JACKSONVILLE, N.C. (WNCT) — It’s been more than 11 months since North Carolina officials declared an emergency because of the coronavirus pandemic.
Medical workers have spent those 11 months on the front lines of the emergency. On Thursday, despite the cold, rainy conditions, employees at Smithfield Foods gave out bags of food as a way of saying “thank you.”
The Smithfield Foods employees were dishing out as many pork chops as they were were hands of appreciation.
“This is a blessing, because a lot of us are still trying to eat, find shelter, find food,” said Sandra Brown, a certified nursing assistant at the hospital.
They’ve been helping their community fight the deadly virus, dealt with issues like shortages of personal protective equipment, the slow vaccine rollout and more. Those concerns were overshadowed by the sick people in their care.
“Anytime we get to that door, it’s not about us, it’s about the patient,” Brown said.
Brown and many other healthcare workers spent countless hours sitting by hospital beds, holding the hands of dozens of patients. She subbed for family members who were unable to be there because of the COVID restrictions.
“The first time I had a COVID patient, I just assured that person that it’s OK, things happen, situations happen, but we can do this, we can get through this,” Brown said.
The job can be draining. Doctors and nurses have felt the pandemic’s toll.
“I had several nurses just say that the agony that they go through when someone can’t come and be with their loved ones and there are the ones ther when the patient passes away,” said Lee Ann Thomas, executive director of the Onslow Memorial Hospital Foundation. “It’s very hard and emotionally straining.”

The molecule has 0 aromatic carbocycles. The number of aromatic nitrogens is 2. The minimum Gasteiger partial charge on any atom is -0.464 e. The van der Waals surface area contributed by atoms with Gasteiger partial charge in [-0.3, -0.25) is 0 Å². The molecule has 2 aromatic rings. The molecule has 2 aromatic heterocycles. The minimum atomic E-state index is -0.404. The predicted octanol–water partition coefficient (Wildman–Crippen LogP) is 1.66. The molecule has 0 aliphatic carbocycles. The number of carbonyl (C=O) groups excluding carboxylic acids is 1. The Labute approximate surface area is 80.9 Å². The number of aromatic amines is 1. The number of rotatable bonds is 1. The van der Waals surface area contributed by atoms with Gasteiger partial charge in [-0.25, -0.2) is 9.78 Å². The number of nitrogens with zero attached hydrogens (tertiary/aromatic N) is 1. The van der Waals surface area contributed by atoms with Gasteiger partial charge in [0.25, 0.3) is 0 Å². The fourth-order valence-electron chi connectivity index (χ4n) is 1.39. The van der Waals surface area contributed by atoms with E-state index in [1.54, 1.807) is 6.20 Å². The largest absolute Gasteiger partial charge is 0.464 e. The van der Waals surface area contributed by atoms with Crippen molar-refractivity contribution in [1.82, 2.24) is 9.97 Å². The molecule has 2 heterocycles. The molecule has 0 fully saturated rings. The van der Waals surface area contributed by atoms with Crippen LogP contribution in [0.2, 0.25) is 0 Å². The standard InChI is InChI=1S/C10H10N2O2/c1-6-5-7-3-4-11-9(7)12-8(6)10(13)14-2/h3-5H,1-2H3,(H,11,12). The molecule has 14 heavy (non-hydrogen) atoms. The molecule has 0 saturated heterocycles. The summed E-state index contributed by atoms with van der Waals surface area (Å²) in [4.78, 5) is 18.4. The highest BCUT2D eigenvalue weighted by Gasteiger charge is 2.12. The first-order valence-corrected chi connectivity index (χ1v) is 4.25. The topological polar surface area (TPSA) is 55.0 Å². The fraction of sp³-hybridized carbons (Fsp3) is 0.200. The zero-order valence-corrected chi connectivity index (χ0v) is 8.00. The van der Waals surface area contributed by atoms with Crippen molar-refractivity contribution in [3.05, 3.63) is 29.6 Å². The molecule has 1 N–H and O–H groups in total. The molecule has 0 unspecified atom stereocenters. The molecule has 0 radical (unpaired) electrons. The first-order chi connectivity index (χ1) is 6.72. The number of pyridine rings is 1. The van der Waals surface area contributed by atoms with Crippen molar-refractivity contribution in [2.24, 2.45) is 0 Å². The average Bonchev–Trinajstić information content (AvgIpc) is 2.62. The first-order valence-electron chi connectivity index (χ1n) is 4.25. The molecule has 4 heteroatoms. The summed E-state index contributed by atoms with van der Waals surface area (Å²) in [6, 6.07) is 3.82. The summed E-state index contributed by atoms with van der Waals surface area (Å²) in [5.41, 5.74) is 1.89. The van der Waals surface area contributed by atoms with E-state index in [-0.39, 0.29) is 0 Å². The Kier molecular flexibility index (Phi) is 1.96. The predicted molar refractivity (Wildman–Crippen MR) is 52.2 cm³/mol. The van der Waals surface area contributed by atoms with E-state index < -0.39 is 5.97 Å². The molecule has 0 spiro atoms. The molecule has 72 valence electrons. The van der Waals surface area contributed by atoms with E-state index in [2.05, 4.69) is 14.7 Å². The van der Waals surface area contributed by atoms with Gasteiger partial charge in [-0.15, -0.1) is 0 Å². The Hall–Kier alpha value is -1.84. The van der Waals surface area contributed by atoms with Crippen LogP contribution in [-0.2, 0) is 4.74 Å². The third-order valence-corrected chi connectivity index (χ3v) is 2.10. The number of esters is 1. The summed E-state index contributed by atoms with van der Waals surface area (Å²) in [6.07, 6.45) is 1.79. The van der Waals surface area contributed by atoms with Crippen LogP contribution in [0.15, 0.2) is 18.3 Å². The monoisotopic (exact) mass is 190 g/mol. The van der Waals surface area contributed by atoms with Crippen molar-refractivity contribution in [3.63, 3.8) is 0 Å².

Now, Smithfield and other businesses offered a show of thanks. On this Thursday, it’s meals for the hospital wokrers.
“So the constant barage of all of these layers, we realize that there is a need to say ‘thank you’,” said Steve Evans, director of community development for Smithfield Foods.
Cold rain wasn’t intended to be on the menu, but it wasn’t drowning out the spirit of appreciation.
“Despite the rain and the cold, they showed up in full force,” Thomas said.
“Today I was not able to get any food, but they blessed us today with some food,” sad Brown said.
Brown said she is thankful for this moment of being on the receiving end of someone else’s care.
“It’s been different, but we can survive anything,” Brown said.
Organizers said they were in talks with leaders at other hospitals to show this same kind of gratitude to more nurses and doctors.